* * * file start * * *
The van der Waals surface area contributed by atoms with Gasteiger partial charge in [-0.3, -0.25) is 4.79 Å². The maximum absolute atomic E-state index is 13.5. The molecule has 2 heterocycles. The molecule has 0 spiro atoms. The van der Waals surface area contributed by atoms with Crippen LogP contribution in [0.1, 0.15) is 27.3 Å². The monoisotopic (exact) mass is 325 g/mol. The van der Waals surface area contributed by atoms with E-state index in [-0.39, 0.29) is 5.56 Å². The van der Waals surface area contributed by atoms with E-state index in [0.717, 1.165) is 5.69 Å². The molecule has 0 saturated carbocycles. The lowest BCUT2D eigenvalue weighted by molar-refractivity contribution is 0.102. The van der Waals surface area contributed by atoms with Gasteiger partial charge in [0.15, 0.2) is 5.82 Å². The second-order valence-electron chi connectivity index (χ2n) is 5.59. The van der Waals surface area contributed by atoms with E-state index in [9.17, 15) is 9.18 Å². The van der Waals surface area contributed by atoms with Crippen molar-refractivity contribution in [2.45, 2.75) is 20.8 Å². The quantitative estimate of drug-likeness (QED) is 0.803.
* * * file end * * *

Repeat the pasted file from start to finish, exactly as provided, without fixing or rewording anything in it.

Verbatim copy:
The van der Waals surface area contributed by atoms with Gasteiger partial charge in [-0.3, -0.25) is 4.79 Å². The maximum absolute atomic E-state index is 13.5. The molecule has 2 heterocycles. The molecule has 0 spiro atoms. The van der Waals surface area contributed by atoms with Crippen LogP contribution in [0.1, 0.15) is 27.3 Å². The monoisotopic (exact) mass is 325 g/mol. The van der Waals surface area contributed by atoms with E-state index in [-0.39, 0.29) is 5.56 Å². The van der Waals surface area contributed by atoms with E-state index in [0.717, 1.165) is 5.69 Å². The molecule has 0 saturated carbocycles. The lowest BCUT2D eigenvalue weighted by molar-refractivity contribution is 0.102. The van der Waals surface area contributed by atoms with Gasteiger partial charge in [0.15, 0.2) is 5.82 Å². The second-order valence-electron chi connectivity index (χ2n) is 5.59. The van der Waals surface area contributed by atoms with E-state index in [9.17, 15) is 9.18 Å². The van der Waals surface area contributed by atoms with Crippen molar-refractivity contribution in [2.45, 2.75) is 20.8 Å². The quantitative estimate of drug-likeness (QED) is 0.803.